The Seven Emotions of Human Personality
Becoming emotionally responsive to children requires that we understand the nature of our emotional capacity as human beings. Once we understand the landscape of the heart we can control and leverage emotion for optimal growth. What follows is an outline of seven basic human emotions from the perspective of Jewish teachings, along with some practical examples.
Chesed (love), in its purest form, is our desire to give to others without limit. By taking us beyond ourselves love draws us close to others. Adults express love by accepting children for who they are, speaking in a kind tone, and by saying “Yes” whenever possible. Children express love by using their hands in a gentle manner, taking turns or sharing, and by acting kindly with peers.
Gevurah (restraint) is our emotional ability to channel love. It is our desire to limit what we give according to what another person really needs. Restraint creates a healthy distance between self and other to make sure what we give (and receive) is appropriate. Adults express restraint by setting limits (saying “No”), listening before instructing, and by empowering children to think and act for themselves. Children express restraint by respecting private space, deferring gratification, and by following rules.
Tiferes (compassion) is the emotion which brings love and restraint together. While I may feel like holding back love because someone does not deserve it, compassion says to love despite perceived shortcomings. Adults and children alike express compassion by showing empathy and forgiveness.
Netzach (persistence) is our emotional capacity for patience and commitment thereby enabling us to accomplish our goals. Adults express persistence by conveying confidence, recognizing challenges as opportunities, and by reliability and consistency. Children express persistence by persevering at challenging tasks, adjusting to new situations and relationships, and by showing pride in their accomplishments.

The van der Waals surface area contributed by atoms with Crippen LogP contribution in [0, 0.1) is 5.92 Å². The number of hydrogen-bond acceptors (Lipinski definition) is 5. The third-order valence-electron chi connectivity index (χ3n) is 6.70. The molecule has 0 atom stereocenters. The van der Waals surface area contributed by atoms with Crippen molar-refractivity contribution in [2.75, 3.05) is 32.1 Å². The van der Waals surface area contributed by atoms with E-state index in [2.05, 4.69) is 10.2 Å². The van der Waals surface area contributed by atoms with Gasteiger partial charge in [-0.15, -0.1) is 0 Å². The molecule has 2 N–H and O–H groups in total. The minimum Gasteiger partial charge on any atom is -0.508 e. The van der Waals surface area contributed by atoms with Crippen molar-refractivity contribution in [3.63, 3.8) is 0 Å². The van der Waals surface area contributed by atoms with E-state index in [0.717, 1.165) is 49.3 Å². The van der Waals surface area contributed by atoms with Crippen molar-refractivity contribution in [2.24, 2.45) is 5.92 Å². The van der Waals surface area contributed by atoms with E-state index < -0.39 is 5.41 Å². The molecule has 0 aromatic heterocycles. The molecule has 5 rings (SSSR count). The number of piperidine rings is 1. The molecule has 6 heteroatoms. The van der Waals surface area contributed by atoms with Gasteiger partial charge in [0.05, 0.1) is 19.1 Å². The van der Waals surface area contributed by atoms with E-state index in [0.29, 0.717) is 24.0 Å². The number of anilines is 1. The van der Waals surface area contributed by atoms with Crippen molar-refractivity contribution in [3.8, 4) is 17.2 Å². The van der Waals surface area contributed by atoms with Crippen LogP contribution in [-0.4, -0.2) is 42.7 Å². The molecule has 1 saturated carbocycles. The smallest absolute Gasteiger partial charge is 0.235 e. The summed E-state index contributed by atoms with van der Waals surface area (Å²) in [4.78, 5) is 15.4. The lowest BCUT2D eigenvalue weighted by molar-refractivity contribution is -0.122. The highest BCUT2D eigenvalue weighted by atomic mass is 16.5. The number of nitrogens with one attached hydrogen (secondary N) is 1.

Hod (gratitude) is our emotional capacity to acknowledge that others contribute to our growth and success. Adults express gratitude by mediating disputes, appreciating what makes each child unique, and by reflective practice (introspection). Children express gratitude by saying “Thank you”, asking for help, and by following instructions.
Yesod (attachment) is our emotional capacity to connect with others. Adults express attachment by engaging with children, fostering collaboration, and by asking questions. Children express attachment by seeking out caregivers in unfamiliar or stressful situations, building new attachments, and by working in groups.
Malchut (dignity) is our emotional capacity for leadership, to recognize what each of us can contribute as unique creators in creation. Adults express dignity by believing in children, creating a sense of belonging, and by avoiding shame. Children express dignity by taking responsibility, seeking affirmation, and by affirming the rights and needs of others.
It’s Okay to Cry: Empathy and the Importance of Acknowledging Feelings
Structure, Self-Expression, and Positivity: Creating an Emotionally Responsive Classroom